Conflict Escalation Curve

Given a scientific approach to nonviolence we want to use the proportional approach to the degree of conflict we are facing. It would be wrong to reach for an extreme method like fasting too early or carry on with introductory level methods like letter writing past the point where it can be effective. Tempers flair and conflicts escalate in the degree with which parties can dehumanize one another. That escalation has been illustrated in the accompanying graphic, and as you will see, it is convenient to plot that escalation in three stages.

  • In the first stage, the component can be reached by reason and negotiation; here the techniques of conflict resolution proper, especially in the advanced forms of Nonviolent Communication, is the appropriate set of tools.
  • However, as Gandhi said, there are times when “ you need to reach the heart also.” Your opponent is not listening to you, this is where Satyagraha comes in and we may need to invoke what Gandhi called “the law of suffering”—taking on rather than inflicting some of the suffering that is inherent in the situation. Correctly done, this is a powerful approach and will serve to resolve practically any kind or degree of dispute.
  • However, because we find ourselves late in a conflict and/or the opposition is unusually stubborn, the only way still open to reach the opposition is by undertaking the risk of our very life. This is never to be done lightly. On the one hand, Gandhi fasted unto death often with “miraculous” results and on the other we have activists like Kathy Kelly who have repeatedly gone into war zones to share the fate of the victims and awaken their oppressors.  Note in this image that constructive programme can be carried on continuously.

 

Escalation-of-conflict

  • author's avatar

    By: Stephanie Van Hook

    Before joining the Metta Center Team as Executive Director, Stephanie received an M.A. in Conflict Resolution from Portland State University; was trained and certified in mediation in the state of Oregon; worked as a Peace Corps volunteer in Benin, West Africa, where she created a program for girls’ empowerment and education; has taught French and English for the Alliance Francaise; and was trained in Montessori Early Childhood Education with seven years of classroom experience with 3-6 year olds.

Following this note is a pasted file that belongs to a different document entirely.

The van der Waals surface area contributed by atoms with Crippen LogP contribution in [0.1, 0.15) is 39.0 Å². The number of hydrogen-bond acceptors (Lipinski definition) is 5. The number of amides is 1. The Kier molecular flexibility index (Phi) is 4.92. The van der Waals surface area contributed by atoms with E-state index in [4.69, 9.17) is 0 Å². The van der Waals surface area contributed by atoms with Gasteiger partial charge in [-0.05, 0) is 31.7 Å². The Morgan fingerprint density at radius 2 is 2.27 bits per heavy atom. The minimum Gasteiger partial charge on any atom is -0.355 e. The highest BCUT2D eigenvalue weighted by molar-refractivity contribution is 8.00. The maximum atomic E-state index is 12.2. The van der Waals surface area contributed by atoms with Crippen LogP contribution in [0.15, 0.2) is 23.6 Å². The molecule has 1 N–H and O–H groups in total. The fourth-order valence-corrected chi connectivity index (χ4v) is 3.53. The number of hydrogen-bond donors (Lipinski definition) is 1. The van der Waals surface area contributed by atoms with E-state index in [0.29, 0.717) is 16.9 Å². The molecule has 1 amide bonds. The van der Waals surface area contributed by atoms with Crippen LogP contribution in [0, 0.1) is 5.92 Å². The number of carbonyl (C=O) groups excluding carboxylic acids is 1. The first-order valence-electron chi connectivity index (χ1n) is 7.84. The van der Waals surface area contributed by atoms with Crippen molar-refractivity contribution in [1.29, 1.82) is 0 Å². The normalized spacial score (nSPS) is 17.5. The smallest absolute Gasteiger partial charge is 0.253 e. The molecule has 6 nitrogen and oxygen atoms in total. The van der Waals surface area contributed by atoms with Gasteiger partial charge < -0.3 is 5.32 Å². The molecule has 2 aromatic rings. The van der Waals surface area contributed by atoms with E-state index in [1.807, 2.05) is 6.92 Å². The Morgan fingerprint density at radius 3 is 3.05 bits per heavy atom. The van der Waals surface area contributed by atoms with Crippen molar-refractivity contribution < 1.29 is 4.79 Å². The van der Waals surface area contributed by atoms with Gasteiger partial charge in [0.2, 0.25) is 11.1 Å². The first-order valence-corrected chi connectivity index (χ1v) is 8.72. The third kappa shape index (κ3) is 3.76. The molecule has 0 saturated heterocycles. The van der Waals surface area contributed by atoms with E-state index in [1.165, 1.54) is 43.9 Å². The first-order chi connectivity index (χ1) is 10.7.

She is the author of Gandhi Searches for Truth: A Practical Biography for Children (Person Power Press, 2016) and Nonviolence Daily: 365 Days of Wisdom from Gandhi (Person Power Press, 2019, co-authored with Michael Nagler).  Her articles have been published at Transformation at Yes! Magazine, Open Democracy, Common Dreams, and Waging Nonviolence. Additionally, she’s host of Nonviolence Radio, an FM and Pacifica syndicated radio program out of Point Reyes Station, California, (KWMR). She’s currently developing our board game, Cosmic Peaceforce: Mission Harmony Three.

    She lives in an ashram (meditation community) in Northern California, (but if she didn’t, she’d be keen on joining the Nonviolent Peaceforce as an unarmed peacekeeper).

  • author's avatar

  • author's avatar

    Skill in Action: The Yoga of Nonviolence
    I was part of a climate action. Now what?
    Do Nuclear Weapons Make Us Safe?
    Call-In: Interrupting Oppression with Strategy and Heart
    Volunteer Spotlight: Astrid Montuclard

    See all this author’s posts